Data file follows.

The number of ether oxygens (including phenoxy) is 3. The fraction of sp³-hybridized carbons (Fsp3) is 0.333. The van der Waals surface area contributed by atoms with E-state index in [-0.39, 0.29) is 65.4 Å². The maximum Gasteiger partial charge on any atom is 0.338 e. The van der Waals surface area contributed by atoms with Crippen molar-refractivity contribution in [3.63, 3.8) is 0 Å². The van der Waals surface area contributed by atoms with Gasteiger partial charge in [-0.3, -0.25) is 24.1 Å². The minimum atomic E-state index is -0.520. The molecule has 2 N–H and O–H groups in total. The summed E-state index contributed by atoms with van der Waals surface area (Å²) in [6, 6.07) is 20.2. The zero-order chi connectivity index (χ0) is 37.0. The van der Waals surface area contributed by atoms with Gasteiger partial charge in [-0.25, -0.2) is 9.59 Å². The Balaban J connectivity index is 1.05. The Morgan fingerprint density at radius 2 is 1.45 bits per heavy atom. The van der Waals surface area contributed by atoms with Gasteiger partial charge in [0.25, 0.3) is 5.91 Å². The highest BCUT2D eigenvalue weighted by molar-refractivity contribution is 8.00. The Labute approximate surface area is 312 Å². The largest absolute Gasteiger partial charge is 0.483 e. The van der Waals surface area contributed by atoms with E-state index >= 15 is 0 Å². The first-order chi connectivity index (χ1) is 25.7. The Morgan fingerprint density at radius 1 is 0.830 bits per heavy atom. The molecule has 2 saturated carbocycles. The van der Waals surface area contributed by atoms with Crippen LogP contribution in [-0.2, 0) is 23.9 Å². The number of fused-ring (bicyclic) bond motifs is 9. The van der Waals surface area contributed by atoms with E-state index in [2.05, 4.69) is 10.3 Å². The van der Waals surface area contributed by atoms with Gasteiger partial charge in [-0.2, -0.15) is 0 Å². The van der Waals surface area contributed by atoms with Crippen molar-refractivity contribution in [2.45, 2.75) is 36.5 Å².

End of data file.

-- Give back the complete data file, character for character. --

The number of ether oxygens (including phenoxy) is 3. The fraction of sp³-hybridized carbons (Fsp3) is 0.333. The van der Waals surface area contributed by atoms with E-state index in [-0.39, 0.29) is 65.4 Å². The maximum Gasteiger partial charge on any atom is 0.338 e. The van der Waals surface area contributed by atoms with Crippen molar-refractivity contribution in [3.63, 3.8) is 0 Å². The van der Waals surface area contributed by atoms with Gasteiger partial charge in [-0.3, -0.25) is 24.1 Å². The minimum atomic E-state index is -0.520. The molecule has 2 N–H and O–H groups in total. The summed E-state index contributed by atoms with van der Waals surface area (Å²) in [6, 6.07) is 20.2. The zero-order chi connectivity index (χ0) is 37.0. The van der Waals surface area contributed by atoms with Gasteiger partial charge in [-0.25, -0.2) is 9.59 Å². The Balaban J connectivity index is 1.05. The Morgan fingerprint density at radius 2 is 1.45 bits per heavy atom. The van der Waals surface area contributed by atoms with Gasteiger partial charge in [0.25, 0.3) is 5.91 Å². The highest BCUT2D eigenvalue weighted by molar-refractivity contribution is 8.00. The Labute approximate surface area is 312 Å². The largest absolute Gasteiger partial charge is 0.483 e. The van der Waals surface area contributed by atoms with E-state index >= 15 is 0 Å². The first-order chi connectivity index (χ1) is 25.7. The Morgan fingerprint density at radius 1 is 0.830 bits per heavy atom. The molecule has 2 saturated carbocycles. The van der Waals surface area contributed by atoms with Crippen LogP contribution in [-0.2, 0) is 23.9 Å². The number of fused-ring (bicyclic) bond motifs is 9. The van der Waals surface area contributed by atoms with E-state index in [2.05, 4.69) is 10.3 Å². The van der Waals surface area contributed by atoms with Gasteiger partial charge in [-0.2, -0.15) is 0 Å². The van der Waals surface area contributed by atoms with Crippen molar-refractivity contribution in [2.45, 2.75) is 36.5 Å².